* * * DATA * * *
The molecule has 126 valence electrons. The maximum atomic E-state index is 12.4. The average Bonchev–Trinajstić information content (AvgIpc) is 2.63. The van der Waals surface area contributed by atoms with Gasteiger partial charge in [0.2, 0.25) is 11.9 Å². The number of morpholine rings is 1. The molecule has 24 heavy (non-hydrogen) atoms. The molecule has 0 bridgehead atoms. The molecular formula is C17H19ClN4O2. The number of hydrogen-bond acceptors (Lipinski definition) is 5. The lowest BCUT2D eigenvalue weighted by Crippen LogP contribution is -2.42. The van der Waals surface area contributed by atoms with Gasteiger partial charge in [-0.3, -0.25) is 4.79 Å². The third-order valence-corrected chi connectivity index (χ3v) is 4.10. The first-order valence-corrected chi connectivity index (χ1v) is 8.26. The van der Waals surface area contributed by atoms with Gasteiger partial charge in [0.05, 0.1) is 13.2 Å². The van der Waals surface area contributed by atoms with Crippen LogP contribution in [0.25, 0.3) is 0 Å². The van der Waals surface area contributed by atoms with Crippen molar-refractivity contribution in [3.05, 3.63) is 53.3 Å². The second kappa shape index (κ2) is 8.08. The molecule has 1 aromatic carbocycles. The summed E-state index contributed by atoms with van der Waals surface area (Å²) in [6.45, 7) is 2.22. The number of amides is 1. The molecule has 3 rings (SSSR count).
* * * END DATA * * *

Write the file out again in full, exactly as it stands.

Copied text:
The molecule has 126 valence electrons. The maximum atomic E-state index is 12.4. The average Bonchev–Trinajstić information content (AvgIpc) is 2.63. The van der Waals surface area contributed by atoms with Gasteiger partial charge in [0.2, 0.25) is 11.9 Å². The number of morpholine rings is 1. The molecule has 24 heavy (non-hydrogen) atoms. The molecule has 0 bridgehead atoms. The molecular formula is C17H19ClN4O2. The number of hydrogen-bond acceptors (Lipinski definition) is 5. The lowest BCUT2D eigenvalue weighted by Crippen LogP contribution is -2.42. The van der Waals surface area contributed by atoms with Gasteiger partial charge in [-0.3, -0.25) is 4.79 Å². The third-order valence-corrected chi connectivity index (χ3v) is 4.10. The first-order valence-corrected chi connectivity index (χ1v) is 8.26. The van der Waals surface area contributed by atoms with Gasteiger partial charge in [0.05, 0.1) is 13.2 Å². The van der Waals surface area contributed by atoms with Crippen LogP contribution in [0.25, 0.3) is 0 Å². The van der Waals surface area contributed by atoms with Crippen molar-refractivity contribution in [3.05, 3.63) is 53.3 Å². The second kappa shape index (κ2) is 8.08. The molecule has 1 aromatic carbocycles. The summed E-state index contributed by atoms with van der Waals surface area (Å²) in [6.45, 7) is 2.22. The number of amides is 1. The molecule has 3 rings (SSSR count).